But !! At the end of the day the machine that one makes needs to do a specific task ..and do it well. so in my opinion that comes with Years of experience in the trade that the machine is made for, ...lets say one is making a wheeling machine or a reciprocating machine or a planishing hammer etc, you need to have the machine working with minimum effort and do exactly what the machine task was made for, one may need to change a few things on the way but the results need to be right . If the machine is not preforming the way intended... one would know because of his experience
if not ..well give it away........
Peter
PS in my case I have design and built machine for the metalshaping trade that where not quite exactly doing the task that I built them for, so they ended up on the scrap bin
I think the main thing in building a machine is... Keeping it as simple as possible... some of the best machines are simple designs... the helve hammers.... basic Reciprocating machines with a simple lift adjustment... some without if open end beading/ forming is all that is needed.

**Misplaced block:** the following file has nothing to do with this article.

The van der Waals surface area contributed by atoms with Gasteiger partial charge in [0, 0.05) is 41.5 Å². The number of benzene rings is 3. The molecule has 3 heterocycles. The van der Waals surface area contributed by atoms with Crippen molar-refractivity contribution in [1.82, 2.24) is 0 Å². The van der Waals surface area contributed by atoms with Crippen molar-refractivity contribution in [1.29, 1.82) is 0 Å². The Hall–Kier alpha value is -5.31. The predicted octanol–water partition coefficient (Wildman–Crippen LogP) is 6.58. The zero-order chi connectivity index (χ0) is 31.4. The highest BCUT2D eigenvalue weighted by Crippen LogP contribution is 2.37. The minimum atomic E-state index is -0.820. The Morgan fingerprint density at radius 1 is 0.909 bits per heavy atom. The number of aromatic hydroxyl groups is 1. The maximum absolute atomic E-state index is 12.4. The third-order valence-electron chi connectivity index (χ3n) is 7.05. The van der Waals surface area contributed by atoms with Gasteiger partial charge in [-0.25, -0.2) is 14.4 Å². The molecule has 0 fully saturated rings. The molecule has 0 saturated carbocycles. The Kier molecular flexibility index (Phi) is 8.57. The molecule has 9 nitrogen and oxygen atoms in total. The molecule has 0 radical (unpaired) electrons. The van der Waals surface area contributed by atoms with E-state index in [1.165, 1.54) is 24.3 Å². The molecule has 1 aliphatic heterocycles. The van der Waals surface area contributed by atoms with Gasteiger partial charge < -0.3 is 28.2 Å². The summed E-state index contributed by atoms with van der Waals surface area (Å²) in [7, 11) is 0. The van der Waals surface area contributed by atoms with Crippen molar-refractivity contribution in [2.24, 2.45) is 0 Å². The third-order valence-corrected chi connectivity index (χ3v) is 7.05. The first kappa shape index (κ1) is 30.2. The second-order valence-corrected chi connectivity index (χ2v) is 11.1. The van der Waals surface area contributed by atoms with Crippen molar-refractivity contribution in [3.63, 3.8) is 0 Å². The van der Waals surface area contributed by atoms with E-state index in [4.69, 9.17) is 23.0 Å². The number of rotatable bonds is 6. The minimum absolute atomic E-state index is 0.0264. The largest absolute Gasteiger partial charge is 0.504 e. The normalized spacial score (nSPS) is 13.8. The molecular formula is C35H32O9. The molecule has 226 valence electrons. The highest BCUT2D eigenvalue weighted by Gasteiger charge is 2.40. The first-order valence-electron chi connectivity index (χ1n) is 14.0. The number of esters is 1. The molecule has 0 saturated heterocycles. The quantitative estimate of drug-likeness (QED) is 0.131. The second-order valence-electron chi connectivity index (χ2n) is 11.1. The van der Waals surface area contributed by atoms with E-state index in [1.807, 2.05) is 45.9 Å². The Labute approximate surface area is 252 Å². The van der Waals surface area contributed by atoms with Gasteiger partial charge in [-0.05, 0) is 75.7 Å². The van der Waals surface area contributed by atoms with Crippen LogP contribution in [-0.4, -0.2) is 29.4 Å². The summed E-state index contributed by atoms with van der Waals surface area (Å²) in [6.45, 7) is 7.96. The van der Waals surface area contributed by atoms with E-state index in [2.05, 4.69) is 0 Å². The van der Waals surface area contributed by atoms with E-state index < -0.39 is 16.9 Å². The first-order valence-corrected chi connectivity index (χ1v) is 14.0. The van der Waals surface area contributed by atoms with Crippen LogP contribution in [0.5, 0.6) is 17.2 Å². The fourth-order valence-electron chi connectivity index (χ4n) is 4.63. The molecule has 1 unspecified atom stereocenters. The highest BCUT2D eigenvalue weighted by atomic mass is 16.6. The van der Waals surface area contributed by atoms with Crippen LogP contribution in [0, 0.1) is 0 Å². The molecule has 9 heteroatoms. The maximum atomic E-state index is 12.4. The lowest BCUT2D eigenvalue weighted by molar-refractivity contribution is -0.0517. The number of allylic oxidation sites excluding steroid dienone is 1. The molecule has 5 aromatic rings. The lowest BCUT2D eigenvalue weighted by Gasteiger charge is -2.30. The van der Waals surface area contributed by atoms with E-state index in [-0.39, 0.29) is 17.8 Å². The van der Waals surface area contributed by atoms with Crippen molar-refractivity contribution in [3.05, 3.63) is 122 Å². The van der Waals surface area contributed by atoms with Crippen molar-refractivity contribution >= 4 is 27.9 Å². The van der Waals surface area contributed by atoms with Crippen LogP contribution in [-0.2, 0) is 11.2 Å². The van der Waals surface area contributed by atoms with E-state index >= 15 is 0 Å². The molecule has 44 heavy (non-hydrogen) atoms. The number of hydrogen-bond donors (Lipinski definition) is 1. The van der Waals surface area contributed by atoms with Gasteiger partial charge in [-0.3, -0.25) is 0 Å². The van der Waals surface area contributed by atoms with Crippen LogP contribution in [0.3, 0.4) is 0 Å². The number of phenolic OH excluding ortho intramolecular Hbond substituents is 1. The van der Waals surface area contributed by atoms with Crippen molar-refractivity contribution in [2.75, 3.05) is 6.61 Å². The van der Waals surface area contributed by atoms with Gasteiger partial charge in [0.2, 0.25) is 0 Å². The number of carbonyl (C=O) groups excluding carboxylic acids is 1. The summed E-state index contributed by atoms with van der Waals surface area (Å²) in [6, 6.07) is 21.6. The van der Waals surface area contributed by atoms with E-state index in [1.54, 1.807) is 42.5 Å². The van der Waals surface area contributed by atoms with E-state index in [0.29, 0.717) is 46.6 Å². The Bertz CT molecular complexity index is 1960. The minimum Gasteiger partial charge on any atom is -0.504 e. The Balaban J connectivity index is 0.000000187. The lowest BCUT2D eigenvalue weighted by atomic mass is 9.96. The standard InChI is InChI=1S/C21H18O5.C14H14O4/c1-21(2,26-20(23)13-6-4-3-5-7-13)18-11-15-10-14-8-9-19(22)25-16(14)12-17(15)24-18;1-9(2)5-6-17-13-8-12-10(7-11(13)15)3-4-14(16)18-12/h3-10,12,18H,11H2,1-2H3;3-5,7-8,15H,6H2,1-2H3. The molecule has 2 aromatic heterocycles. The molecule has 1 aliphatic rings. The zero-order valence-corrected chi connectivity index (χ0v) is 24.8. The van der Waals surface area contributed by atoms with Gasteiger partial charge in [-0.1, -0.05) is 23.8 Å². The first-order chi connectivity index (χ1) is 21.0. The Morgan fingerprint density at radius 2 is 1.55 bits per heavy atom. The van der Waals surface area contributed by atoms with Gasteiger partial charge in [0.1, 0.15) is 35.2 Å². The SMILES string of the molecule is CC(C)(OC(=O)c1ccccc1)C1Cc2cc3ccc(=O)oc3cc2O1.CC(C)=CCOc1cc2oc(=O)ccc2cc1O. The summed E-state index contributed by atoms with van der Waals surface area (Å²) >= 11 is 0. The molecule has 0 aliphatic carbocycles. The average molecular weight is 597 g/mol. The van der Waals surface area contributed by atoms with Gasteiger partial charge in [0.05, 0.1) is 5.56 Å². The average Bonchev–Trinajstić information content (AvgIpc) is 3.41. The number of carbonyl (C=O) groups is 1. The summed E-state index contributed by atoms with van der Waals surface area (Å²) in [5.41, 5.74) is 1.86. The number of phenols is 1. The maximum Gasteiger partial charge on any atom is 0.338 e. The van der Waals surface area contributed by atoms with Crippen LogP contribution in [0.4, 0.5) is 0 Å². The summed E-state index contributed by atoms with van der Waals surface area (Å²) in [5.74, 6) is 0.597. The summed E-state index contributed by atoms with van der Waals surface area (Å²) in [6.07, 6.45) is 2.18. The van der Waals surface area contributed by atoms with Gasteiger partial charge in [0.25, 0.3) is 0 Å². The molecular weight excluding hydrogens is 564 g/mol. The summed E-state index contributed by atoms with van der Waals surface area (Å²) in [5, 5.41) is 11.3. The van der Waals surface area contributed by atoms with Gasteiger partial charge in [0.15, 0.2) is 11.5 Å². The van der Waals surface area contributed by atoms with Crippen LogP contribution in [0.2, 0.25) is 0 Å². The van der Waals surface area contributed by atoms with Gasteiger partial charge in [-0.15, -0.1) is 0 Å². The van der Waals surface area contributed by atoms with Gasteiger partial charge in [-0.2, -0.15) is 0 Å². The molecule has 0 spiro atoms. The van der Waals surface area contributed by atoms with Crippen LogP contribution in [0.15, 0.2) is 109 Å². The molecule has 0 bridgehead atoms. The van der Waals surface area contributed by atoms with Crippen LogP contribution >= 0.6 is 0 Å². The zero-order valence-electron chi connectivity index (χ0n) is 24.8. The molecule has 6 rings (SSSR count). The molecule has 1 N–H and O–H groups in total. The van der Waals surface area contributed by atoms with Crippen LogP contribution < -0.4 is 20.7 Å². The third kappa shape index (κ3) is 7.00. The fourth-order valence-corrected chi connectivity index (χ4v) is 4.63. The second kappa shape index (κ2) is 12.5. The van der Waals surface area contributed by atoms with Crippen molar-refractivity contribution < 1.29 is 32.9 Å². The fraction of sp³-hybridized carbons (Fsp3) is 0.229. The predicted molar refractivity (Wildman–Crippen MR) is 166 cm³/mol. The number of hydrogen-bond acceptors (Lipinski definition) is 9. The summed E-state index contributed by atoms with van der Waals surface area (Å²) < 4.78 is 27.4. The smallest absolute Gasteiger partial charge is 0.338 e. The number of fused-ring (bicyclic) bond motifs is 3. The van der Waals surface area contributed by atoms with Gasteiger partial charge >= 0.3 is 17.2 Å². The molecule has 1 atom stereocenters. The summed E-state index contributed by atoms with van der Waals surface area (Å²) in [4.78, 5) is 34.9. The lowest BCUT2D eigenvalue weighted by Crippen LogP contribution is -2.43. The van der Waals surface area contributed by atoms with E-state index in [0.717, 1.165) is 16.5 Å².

Bens Mech machines are probably the best on the market... in terms of capabilities and all around use.

My personal goal is to build a really simple and effective machine... ( or in the case of a power hammer and reciprocating machine... two machines) not only to show it can be done, but to show it can be done on a budget even if some of the work is outsourced. ( plasma cutting, machining, etc.) Not only that, but in design terms some of the designs can overlap.... but that all depends on how big of a machine one wants to build. Typically the power hammers need to be bigger than a Reciprocating machine just because they are used for full panel shaping... where as the Recip. is more for edging etc.

Anyways when my machine is up and running I will post the build in a separate thread.... Hopefully in another weeks time I will be done with the main stuff.... ( I had to wait for some misc. bearings, etc... to be shipped.)